ESPN Guest Speaker Promotes Self-acceptance in Q & A session held by Pace Athletics and Lubin School of Business


ESPN’s VP of Corporate Citizenship Kevin Martinez (L) posing with Pace Athletic Director Mark Brown (R). Photo Courtesy of Pace University Career Services.

Kwadar Ray, Managing Editor

The Pace Athletics Department and the Lubin School of Business hosted a Q & A session with ESPN Vice President of Corporate Citizenship Kevin Martinez for the 50+ students and faculty members last Tuesday in the Kessel Gottesman Room.

The Q & A, moderated by Pace Athletic Director Mark Brown, gave Martinez an opportunity to share his knowledge of sports marketing and corporate responsibility with the crowd, which was mostly full of athletes and/or business students.

While Martinez discussed ESPN’s new initiatives such as ShredHate, an anti-bullying campaign, and the company’s investment in E-Sports coverage, the 25-year ESPN veteran’s main message was self-acceptance and how it can be an asset in the business world.

“Do not give up on who you are and be who you are,” Martinez said. “If you are not who you are, you are kidding yourself.”

Martinez knows a great deal about the challenge of self-acceptance and overcoming fear due the times of tribulation he has faced.

He faced the challenge of growing up dyslexic in a poor school system, and for years, faced the fear of being an out gay man in the business world.

Martinez believed revealing his sexual orientation would be a hindrance to his success in the private or public sector until a phone call with then-Washington King County Executive Gary Locke, who later became Washington’s Governor and the U.S. Ambassador to China.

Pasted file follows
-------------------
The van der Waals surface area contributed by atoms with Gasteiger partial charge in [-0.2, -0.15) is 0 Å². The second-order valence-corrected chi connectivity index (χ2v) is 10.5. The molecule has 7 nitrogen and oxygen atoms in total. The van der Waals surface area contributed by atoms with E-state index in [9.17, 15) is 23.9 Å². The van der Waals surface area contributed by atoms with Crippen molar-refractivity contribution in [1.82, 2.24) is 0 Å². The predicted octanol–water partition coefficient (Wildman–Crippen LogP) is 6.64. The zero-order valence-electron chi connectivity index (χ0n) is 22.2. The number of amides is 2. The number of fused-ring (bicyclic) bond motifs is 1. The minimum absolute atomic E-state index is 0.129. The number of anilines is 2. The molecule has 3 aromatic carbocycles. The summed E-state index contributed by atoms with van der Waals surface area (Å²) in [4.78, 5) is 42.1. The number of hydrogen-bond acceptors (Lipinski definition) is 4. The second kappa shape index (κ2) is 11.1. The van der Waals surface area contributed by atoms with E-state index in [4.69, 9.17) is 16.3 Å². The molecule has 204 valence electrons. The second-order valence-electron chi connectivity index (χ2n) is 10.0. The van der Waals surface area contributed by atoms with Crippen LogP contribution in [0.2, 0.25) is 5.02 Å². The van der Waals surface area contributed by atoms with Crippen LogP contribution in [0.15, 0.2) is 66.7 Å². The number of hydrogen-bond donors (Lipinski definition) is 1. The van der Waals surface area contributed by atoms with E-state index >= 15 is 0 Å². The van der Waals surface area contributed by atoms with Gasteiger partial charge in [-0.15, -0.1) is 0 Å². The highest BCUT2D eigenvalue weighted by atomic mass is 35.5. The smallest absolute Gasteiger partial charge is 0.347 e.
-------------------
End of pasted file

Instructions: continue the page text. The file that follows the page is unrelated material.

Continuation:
“When I worked for Gary Locke, he called me and asked me to run his community relations executive office and I said, ‘I can’t because I’m gay,’” Martinez recalled. “And he said, ‘Why is that a problem?’ And from that moment on, I swear to you, I never ever looked back. Because it turns out, what I thought was problematic, really isn’t.”

The adversity Martinez overcame stood out to many in attendance, including sophomore Izabella Morris.

“As someone who is a queer person of color, I related with him because he is also a queer person of color,” Morris said. “I thought it was really important that he emphasized being yourself. You want to be working for a company who likes you for you and not just the interview ready version of yourself.”

Senior Field Hockey player Margaret Maclean and former men’s lacrosse player Christopher Howard were also moved by Martinez’s words of advice and the struggles he overcame.

“He said one thing that really stood out, which was, ‘Power defines people but how you use that power is how you’re going to be defined,’” the Maclean said. “I felt the conversation on how him coming out really helped him become his true self was important and interesting. I think a lot of us have this idea of how we want to depict our self to the people we want to work for and put on this front.”

“A point I took away from [Martinez] is how he’s always faced adversity as a gay man, and how he overcame obstacles that may have not been in his favor,” Howard said, a sophomore. “I thought that was good advice for students that anything we face, we can always overcome it.”

Those in attendance also appreciated the information Martinez provided on ESPN and the company’s marketing strategies and goals.

When the Q & A session closed, Morris was one of many students who had one-on-one conversations with Martinez about ESPN’s initiatives.

“I wanted to know what it was like for him being in the sports industry because that’s an industry I also see myself in,” Morris, a business management and sports marketing major. “I wanted to know what the culture of ESPN was and if businesses only wanted to be involved in cause marketing because they might gain a profit. I see that they do cause marketing to make a difference in society, and they gain revenue, which is just an extra plus.”